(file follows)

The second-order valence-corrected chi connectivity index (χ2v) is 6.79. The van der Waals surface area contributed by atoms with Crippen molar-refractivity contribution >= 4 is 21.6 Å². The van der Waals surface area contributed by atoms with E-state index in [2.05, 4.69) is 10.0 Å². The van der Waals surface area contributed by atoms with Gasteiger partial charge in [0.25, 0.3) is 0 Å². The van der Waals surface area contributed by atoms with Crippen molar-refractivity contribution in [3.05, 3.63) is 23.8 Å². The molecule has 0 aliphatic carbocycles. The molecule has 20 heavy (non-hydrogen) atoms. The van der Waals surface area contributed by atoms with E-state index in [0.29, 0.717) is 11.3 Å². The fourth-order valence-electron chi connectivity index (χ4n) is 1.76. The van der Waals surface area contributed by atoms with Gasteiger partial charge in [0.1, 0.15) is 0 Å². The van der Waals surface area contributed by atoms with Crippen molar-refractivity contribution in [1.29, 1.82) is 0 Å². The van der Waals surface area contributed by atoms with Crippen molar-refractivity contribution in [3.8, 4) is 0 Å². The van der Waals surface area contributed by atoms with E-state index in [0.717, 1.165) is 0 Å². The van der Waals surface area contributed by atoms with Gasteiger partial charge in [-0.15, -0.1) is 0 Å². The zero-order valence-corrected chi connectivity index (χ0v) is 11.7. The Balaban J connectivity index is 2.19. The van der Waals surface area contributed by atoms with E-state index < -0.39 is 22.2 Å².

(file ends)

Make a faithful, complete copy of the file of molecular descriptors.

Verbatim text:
The second-order valence-corrected chi connectivity index (χ2v) is 6.79. The van der Waals surface area contributed by atoms with Crippen molar-refractivity contribution >= 4 is 21.6 Å². The van der Waals surface area contributed by atoms with E-state index in [2.05, 4.69) is 10.0 Å². The van der Waals surface area contributed by atoms with Gasteiger partial charge in [0.25, 0.3) is 0 Å². The van der Waals surface area contributed by atoms with Crippen molar-refractivity contribution in [3.05, 3.63) is 23.8 Å². The molecule has 0 aliphatic carbocycles. The molecule has 20 heavy (non-hydrogen) atoms. The van der Waals surface area contributed by atoms with E-state index in [0.29, 0.717) is 11.3 Å². The fourth-order valence-electron chi connectivity index (χ4n) is 1.76. The van der Waals surface area contributed by atoms with Gasteiger partial charge in [0.1, 0.15) is 0 Å². The van der Waals surface area contributed by atoms with Crippen molar-refractivity contribution in [1.29, 1.82) is 0 Å². The van der Waals surface area contributed by atoms with Crippen molar-refractivity contribution in [3.8, 4) is 0 Å². The van der Waals surface area contributed by atoms with E-state index in [0.717, 1.165) is 0 Å². The van der Waals surface area contributed by atoms with Gasteiger partial charge in [-0.15, -0.1) is 0 Å². The zero-order valence-corrected chi connectivity index (χ0v) is 11.7. The Balaban J connectivity index is 2.19. The van der Waals surface area contributed by atoms with E-state index < -0.39 is 22.2 Å².